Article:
A refundable tax credit is a credit that allows taxpayers to receive a refund even if they do not owe any taxes. There are a few different types of refundable credits, including the Earned Income Tax Credit (EITC) and the Child Tax Credit (CTC). The EITC is available to low- and moderate-income taxpayers who have earned income from working. The CTC is available to taxpayers with dependent children under age 18.

Nonrefundable Tax Credits

A nonrefundable credit is a tax credit that can only offset taxes owed. In other words, you won’t be able to use the nonrefundable credit to receive a refund, even if the amount of the credit exceeds the amount of taxes owed. Although nonrefundable tax credits are not as beneficial as refundable tax credits, they can still help reduce your overall tax burden.

Who qualifies for Tax Credits?

To be eligible for the tax credit, an individual or family must meet specific guidelines. The most important qualification is that the taxpayer must have a valid Social Security number. Other qualifications include income limits and filing status. Visit the IRS website for more information on the different qualifications available for each credit.

What are the differences between tax credit vs. tax deductions?

When taxes are due, there are always many discussions about which deductions and credits will offer the most relief. This can confuse taxpayers who are not familiar with the distinction between tax deductions and tax credits.

Tax deductions reduce the amount of taxable income that is subject to taxation. Tax credits lower the amount of taxes that are owed dollar for dollar. There are many other tax credits, but the most common ones include the Child Tax Credit and the Earned Income Tax Credit.

The best way to determine if a particular tax deduction or credit will offer you significant savings is to consult with a Tax Professional.

Let’s dig into the benefits of Tax deductions and Tax Credits so you can better understand the two.

What are the benefits of Tax credits?

Benefits of tax deductions:

  1. Lower your overall tax bill: If you don’t have enough deductions to itemize, claiming the standard deduction could still save you money on your taxes.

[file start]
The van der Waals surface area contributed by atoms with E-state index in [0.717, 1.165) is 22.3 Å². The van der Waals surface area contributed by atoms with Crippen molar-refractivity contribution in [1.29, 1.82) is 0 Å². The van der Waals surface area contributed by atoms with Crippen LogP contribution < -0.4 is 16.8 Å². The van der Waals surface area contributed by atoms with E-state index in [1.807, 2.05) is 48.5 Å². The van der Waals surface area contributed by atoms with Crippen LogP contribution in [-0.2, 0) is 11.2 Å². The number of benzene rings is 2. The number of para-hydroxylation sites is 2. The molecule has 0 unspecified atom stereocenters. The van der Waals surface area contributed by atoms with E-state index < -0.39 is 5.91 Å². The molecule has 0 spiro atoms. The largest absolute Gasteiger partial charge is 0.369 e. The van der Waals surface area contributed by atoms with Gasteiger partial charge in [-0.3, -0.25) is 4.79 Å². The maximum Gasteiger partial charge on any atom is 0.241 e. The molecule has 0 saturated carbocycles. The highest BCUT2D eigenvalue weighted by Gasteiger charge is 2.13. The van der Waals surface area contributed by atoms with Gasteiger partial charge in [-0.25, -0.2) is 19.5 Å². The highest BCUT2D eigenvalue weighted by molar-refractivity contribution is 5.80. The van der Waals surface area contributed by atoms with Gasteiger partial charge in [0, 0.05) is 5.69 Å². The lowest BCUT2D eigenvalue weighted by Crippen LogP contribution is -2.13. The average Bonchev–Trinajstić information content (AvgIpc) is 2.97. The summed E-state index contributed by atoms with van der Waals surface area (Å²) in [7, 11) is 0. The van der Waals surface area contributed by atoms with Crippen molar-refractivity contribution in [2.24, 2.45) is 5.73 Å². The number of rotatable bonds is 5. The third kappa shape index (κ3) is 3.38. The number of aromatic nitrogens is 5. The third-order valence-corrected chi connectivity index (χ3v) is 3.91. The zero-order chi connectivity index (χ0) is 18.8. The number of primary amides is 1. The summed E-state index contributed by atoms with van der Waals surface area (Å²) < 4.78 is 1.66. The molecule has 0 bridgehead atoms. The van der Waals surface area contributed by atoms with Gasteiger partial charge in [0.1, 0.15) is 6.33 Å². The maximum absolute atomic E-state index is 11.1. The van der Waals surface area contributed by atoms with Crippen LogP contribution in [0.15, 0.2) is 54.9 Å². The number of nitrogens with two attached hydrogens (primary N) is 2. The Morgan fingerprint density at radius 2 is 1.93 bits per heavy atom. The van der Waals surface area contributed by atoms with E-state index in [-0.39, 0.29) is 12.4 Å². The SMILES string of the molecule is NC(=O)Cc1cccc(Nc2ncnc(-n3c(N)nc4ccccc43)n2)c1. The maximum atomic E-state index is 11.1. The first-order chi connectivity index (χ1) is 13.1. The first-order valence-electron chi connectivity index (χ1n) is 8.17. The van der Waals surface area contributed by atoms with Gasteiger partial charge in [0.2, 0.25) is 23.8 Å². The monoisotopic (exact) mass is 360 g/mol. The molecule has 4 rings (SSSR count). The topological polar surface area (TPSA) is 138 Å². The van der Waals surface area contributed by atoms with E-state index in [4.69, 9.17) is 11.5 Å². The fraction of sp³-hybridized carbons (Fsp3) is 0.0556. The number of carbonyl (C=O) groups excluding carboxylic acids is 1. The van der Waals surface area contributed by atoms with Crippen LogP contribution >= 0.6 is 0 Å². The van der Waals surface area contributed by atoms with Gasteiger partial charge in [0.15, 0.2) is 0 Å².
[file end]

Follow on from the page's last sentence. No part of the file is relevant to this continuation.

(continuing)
2. Reducing your taxable income can save you hundreds or even thousands of dollars on your tax bill.
  3. Some tax deductions are allowed even if you took the Standard Deduction. (Such as Charitable Contributions)
  4. The IRS allows taxpayers to claim a wide variety of deductions, so there’s almost certainly one that will apply to you.

Benefits of tax credit:

  1. Receive a dollar-for-dollar reduction in your tax bill
  2. Get money back, even if you don’t owe taxes
  3. Increase your take-home pay by reducing your tax liability
  4. Use the credit to offset payroll or income taxes


The government offers a variety of tax credits and deductions to encourage certain behaviors or help taxpayers with their financial burden. Tax credits can be refundable or non-refundable.

A refundable tax credit means you can get money back from the government if the credit is worth more than the taxes you owe. Nonrefundable tax credits are credits to offset your tax bill. Either way, they both can help save money dollar for dollar come tax time.

A deduction reduces the amount of income subject to income tax, while a credit reduces the amount of tax itself. In addition, there are limits on how much you can deduct or claim as a credit each year. Some taxpayers use the standard deduction while others itemize.

Here, we provided a quick Tax deduction vs. tax credits cheat sheet to help you understand the differences between the two types of tax relief.

If additional assistance is needed, feel free to schedule a free consultation with me or visit our service page.